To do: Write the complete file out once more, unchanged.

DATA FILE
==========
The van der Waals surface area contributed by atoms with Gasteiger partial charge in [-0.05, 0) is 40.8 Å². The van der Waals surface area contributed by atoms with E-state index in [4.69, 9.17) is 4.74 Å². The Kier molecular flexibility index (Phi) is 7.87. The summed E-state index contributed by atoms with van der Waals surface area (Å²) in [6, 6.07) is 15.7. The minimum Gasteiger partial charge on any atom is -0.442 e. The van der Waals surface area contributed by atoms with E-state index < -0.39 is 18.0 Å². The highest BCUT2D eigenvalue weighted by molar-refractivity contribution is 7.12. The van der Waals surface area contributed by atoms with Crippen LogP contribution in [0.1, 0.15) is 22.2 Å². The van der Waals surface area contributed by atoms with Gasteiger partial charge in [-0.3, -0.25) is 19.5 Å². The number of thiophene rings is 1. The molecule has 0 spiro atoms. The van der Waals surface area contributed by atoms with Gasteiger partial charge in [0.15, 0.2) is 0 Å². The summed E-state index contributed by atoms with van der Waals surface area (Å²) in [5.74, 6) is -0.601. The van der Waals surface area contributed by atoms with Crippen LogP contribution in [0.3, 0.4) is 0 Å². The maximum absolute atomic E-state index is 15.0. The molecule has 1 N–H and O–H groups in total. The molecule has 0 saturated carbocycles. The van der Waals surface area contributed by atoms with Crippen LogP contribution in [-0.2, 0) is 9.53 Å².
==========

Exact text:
The van der Waals surface area contributed by atoms with Gasteiger partial charge in [-0.05, 0) is 40.8 Å². The van der Waals surface area contributed by atoms with E-state index in [4.69, 9.17) is 4.74 Å². The Kier molecular flexibility index (Phi) is 7.87. The summed E-state index contributed by atoms with van der Waals surface area (Å²) in [6, 6.07) is 15.7. The minimum Gasteiger partial charge on any atom is -0.442 e. The van der Waals surface area contributed by atoms with E-state index < -0.39 is 18.0 Å². The highest BCUT2D eigenvalue weighted by molar-refractivity contribution is 7.12. The van der Waals surface area contributed by atoms with Crippen LogP contribution in [0.1, 0.15) is 22.2 Å². The van der Waals surface area contributed by atoms with Gasteiger partial charge in [-0.3, -0.25) is 19.5 Å². The number of thiophene rings is 1. The molecule has 0 spiro atoms. The van der Waals surface area contributed by atoms with Gasteiger partial charge in [0.15, 0.2) is 0 Å². The summed E-state index contributed by atoms with van der Waals surface area (Å²) in [5.74, 6) is -0.601. The van der Waals surface area contributed by atoms with Crippen LogP contribution in [0.3, 0.4) is 0 Å². The maximum absolute atomic E-state index is 15.0. The molecule has 1 N–H and O–H groups in total. The molecule has 0 saturated carbocycles. The van der Waals surface area contributed by atoms with Crippen LogP contribution in [-0.2, 0) is 9.53 Å².